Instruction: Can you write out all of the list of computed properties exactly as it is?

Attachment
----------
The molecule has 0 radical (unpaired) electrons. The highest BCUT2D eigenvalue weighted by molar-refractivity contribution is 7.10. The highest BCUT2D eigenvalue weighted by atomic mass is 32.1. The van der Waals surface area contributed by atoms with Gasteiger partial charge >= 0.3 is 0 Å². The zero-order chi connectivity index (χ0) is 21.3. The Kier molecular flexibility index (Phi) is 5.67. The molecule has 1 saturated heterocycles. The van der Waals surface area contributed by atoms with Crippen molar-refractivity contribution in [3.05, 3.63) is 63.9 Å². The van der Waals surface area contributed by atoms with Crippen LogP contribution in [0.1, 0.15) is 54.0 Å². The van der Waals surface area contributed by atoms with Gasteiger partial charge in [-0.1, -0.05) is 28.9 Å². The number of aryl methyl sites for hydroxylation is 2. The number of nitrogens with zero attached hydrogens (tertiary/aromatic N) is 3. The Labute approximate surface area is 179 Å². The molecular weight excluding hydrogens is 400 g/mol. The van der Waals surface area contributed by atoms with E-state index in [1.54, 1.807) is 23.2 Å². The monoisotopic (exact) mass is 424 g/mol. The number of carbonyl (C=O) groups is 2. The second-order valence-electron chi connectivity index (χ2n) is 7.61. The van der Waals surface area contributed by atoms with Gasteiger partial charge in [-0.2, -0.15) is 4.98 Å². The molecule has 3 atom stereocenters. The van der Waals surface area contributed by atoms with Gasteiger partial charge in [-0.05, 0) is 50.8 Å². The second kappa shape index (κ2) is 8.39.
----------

The molecule has 0 radical (unpaired) electrons. The highest BCUT2D eigenvalue weighted by molar-refractivity contribution is 7.10. The highest BCUT2D eigenvalue weighted by atomic mass is 32.1. The van der Waals surface area contributed by atoms with Gasteiger partial charge >= 0.3 is 0 Å². The zero-order chi connectivity index (χ0) is 21.3. The Kier molecular flexibility index (Phi) is 5.67. The molecule has 1 saturated heterocycles. The van der Waals surface area contributed by atoms with Crippen molar-refractivity contribution in [3.05, 3.63) is 63.9 Å². The van der Waals surface area contributed by atoms with Crippen LogP contribution in [0.1, 0.15) is 54.0 Å². The van der Waals surface area contributed by atoms with Gasteiger partial charge in [-0.1, -0.05) is 28.9 Å². The number of aryl methyl sites for hydroxylation is 2. The number of nitrogens with zero attached hydrogens (tertiary/aromatic N) is 3. The Labute approximate surface area is 179 Å². The molecular weight excluding hydrogens is 400 g/mol. The van der Waals surface area contributed by atoms with E-state index in [1.54, 1.807) is 23.2 Å². The monoisotopic (exact) mass is 424 g/mol. The number of carbonyl (C=O) groups is 2. The second-order valence-electron chi connectivity index (χ2n) is 7.61. The van der Waals surface area contributed by atoms with Gasteiger partial charge in [-0.2, -0.15) is 4.98 Å². The molecule has 3 atom stereocenters. The van der Waals surface area contributed by atoms with Gasteiger partial charge in [-0.05, 0) is 50.8 Å². The second kappa shape index (κ2) is 8.39.